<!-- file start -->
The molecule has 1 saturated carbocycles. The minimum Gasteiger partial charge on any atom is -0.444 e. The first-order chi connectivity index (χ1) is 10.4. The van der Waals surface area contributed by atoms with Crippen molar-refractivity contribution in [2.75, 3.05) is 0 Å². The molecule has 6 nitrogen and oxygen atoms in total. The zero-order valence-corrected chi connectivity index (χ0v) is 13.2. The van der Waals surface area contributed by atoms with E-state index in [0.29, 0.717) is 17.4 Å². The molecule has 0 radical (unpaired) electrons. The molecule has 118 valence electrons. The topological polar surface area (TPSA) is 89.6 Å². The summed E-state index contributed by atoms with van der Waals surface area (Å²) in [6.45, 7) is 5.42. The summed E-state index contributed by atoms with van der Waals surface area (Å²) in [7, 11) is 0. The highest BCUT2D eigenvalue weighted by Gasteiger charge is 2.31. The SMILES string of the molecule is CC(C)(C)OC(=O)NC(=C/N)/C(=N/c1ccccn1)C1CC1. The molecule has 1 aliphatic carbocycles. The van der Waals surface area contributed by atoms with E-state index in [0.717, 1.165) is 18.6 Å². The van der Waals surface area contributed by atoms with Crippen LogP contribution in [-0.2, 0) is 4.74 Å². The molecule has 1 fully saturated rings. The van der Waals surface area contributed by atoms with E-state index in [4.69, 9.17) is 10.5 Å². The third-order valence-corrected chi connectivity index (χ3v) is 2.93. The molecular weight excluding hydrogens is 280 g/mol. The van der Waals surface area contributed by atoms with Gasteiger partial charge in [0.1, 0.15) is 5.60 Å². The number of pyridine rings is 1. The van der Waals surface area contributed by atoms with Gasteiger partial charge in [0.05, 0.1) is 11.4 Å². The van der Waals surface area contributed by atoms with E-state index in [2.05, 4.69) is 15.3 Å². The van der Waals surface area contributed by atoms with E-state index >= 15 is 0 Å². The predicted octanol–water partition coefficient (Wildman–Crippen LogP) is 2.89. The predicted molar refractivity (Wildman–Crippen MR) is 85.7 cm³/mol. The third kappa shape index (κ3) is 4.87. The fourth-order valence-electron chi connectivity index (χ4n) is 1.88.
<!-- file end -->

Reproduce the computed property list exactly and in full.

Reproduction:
The molecule has 1 saturated carbocycles. The minimum Gasteiger partial charge on any atom is -0.444 e. The first-order chi connectivity index (χ1) is 10.4. The van der Waals surface area contributed by atoms with Crippen molar-refractivity contribution in [2.75, 3.05) is 0 Å². The molecule has 6 nitrogen and oxygen atoms in total. The zero-order valence-corrected chi connectivity index (χ0v) is 13.2. The van der Waals surface area contributed by atoms with E-state index in [0.29, 0.717) is 17.4 Å². The molecule has 0 radical (unpaired) electrons. The molecule has 118 valence electrons. The topological polar surface area (TPSA) is 89.6 Å². The summed E-state index contributed by atoms with van der Waals surface area (Å²) in [6.45, 7) is 5.42. The summed E-state index contributed by atoms with van der Waals surface area (Å²) in [7, 11) is 0. The highest BCUT2D eigenvalue weighted by Gasteiger charge is 2.31. The SMILES string of the molecule is CC(C)(C)OC(=O)NC(=C/N)/C(=N/c1ccccn1)C1CC1. The molecule has 1 aliphatic carbocycles. The van der Waals surface area contributed by atoms with E-state index in [0.717, 1.165) is 18.6 Å². The van der Waals surface area contributed by atoms with Crippen LogP contribution in [-0.2, 0) is 4.74 Å². The molecule has 1 fully saturated rings. The van der Waals surface area contributed by atoms with E-state index in [4.69, 9.17) is 10.5 Å². The third-order valence-corrected chi connectivity index (χ3v) is 2.93. The molecular weight excluding hydrogens is 280 g/mol. The van der Waals surface area contributed by atoms with Gasteiger partial charge in [0.1, 0.15) is 5.60 Å². The number of pyridine rings is 1. The van der Waals surface area contributed by atoms with Gasteiger partial charge in [0.05, 0.1) is 11.4 Å². The van der Waals surface area contributed by atoms with E-state index in [2.05, 4.69) is 15.3 Å². The van der Waals surface area contributed by atoms with E-state index >= 15 is 0 Å². The predicted octanol–water partition coefficient (Wildman–Crippen LogP) is 2.89. The predicted molar refractivity (Wildman–Crippen MR) is 85.7 cm³/mol. The third kappa shape index (κ3) is 4.87. The fourth-order valence-electron chi connectivity index (χ4n) is 1.88.